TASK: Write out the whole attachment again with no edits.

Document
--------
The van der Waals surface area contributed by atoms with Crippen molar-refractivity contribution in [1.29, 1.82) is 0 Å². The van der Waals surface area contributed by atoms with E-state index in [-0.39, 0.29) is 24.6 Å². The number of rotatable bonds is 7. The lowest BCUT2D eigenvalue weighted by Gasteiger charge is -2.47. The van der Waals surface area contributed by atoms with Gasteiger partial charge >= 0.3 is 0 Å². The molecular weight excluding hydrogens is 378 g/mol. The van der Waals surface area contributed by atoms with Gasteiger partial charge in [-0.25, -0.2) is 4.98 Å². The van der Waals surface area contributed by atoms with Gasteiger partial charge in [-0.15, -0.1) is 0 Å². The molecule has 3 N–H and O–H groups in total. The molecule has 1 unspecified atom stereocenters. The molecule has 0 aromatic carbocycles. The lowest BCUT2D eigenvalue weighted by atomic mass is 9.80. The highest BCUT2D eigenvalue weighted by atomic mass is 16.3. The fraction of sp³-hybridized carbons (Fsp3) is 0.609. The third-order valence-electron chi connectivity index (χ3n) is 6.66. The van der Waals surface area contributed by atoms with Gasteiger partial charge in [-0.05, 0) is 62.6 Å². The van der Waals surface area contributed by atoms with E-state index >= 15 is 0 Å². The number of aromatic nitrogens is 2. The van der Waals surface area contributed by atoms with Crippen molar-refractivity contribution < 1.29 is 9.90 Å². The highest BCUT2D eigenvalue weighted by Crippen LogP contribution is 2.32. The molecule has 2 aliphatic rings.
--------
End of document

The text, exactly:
The van der Waals surface area contributed by atoms with Crippen molar-refractivity contribution in [1.29, 1.82) is 0 Å². The van der Waals surface area contributed by atoms with E-state index in [-0.39, 0.29) is 24.6 Å². The number of rotatable bonds is 7. The lowest BCUT2D eigenvalue weighted by Gasteiger charge is -2.47. The van der Waals surface area contributed by atoms with Gasteiger partial charge >= 0.3 is 0 Å². The molecular weight excluding hydrogens is 378 g/mol. The van der Waals surface area contributed by atoms with Gasteiger partial charge in [-0.25, -0.2) is 4.98 Å². The van der Waals surface area contributed by atoms with Gasteiger partial charge in [-0.15, -0.1) is 0 Å². The molecule has 3 N–H and O–H groups in total. The molecule has 1 unspecified atom stereocenters. The molecule has 0 aromatic carbocycles. The lowest BCUT2D eigenvalue weighted by atomic mass is 9.80. The highest BCUT2D eigenvalue weighted by atomic mass is 16.3. The fraction of sp³-hybridized carbons (Fsp3) is 0.609. The third-order valence-electron chi connectivity index (χ3n) is 6.66. The van der Waals surface area contributed by atoms with Gasteiger partial charge in [-0.05, 0) is 62.6 Å². The van der Waals surface area contributed by atoms with E-state index >= 15 is 0 Å². The number of aromatic nitrogens is 2. The van der Waals surface area contributed by atoms with Crippen molar-refractivity contribution < 1.29 is 9.90 Å². The highest BCUT2D eigenvalue weighted by Crippen LogP contribution is 2.32. The molecule has 2 aliphatic rings.